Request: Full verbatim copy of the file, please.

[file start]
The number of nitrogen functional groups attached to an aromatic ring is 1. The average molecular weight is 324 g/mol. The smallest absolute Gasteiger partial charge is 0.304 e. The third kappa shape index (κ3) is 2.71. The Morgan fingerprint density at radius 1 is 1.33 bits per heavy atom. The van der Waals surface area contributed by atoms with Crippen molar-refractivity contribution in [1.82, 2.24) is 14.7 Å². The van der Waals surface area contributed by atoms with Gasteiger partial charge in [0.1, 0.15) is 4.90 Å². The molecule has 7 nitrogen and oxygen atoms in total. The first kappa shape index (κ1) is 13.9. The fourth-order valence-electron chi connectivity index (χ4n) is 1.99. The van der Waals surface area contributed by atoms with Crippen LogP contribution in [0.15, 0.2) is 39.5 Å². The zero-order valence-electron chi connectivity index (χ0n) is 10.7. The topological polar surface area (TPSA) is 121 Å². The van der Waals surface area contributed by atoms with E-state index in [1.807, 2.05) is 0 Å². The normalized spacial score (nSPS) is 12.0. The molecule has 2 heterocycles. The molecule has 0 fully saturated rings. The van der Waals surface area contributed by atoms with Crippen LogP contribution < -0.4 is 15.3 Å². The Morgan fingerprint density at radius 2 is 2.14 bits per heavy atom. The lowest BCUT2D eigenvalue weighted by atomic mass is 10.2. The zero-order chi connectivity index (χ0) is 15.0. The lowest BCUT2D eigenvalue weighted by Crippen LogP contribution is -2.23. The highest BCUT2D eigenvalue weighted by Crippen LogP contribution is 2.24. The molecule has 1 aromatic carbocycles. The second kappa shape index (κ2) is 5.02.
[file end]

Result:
The number of nitrogen functional groups attached to an aromatic ring is 1. The average molecular weight is 324 g/mol. The smallest absolute Gasteiger partial charge is 0.304 e. The third kappa shape index (κ3) is 2.71. The Morgan fingerprint density at radius 1 is 1.33 bits per heavy atom. The van der Waals surface area contributed by atoms with Crippen molar-refractivity contribution in [1.82, 2.24) is 14.7 Å². The van der Waals surface area contributed by atoms with Gasteiger partial charge in [0.1, 0.15) is 4.90 Å². The molecule has 7 nitrogen and oxygen atoms in total. The first kappa shape index (κ1) is 13.9. The fourth-order valence-electron chi connectivity index (χ4n) is 1.99. The van der Waals surface area contributed by atoms with Crippen LogP contribution in [0.15, 0.2) is 39.5 Å². The zero-order valence-electron chi connectivity index (χ0n) is 10.7. The topological polar surface area (TPSA) is 121 Å². The van der Waals surface area contributed by atoms with E-state index in [1.807, 2.05) is 0 Å². The normalized spacial score (nSPS) is 12.0. The molecule has 2 heterocycles. The molecule has 0 fully saturated rings. The van der Waals surface area contributed by atoms with Crippen LogP contribution < -0.4 is 15.3 Å². The Morgan fingerprint density at radius 2 is 2.14 bits per heavy atom. The lowest BCUT2D eigenvalue weighted by atomic mass is 10.2. The zero-order chi connectivity index (χ0) is 15.0. The lowest BCUT2D eigenvalue weighted by Crippen LogP contribution is -2.23. The highest BCUT2D eigenvalue weighted by Crippen LogP contribution is 2.24. The molecule has 1 aromatic carbocycles. The second kappa shape index (κ2) is 5.02.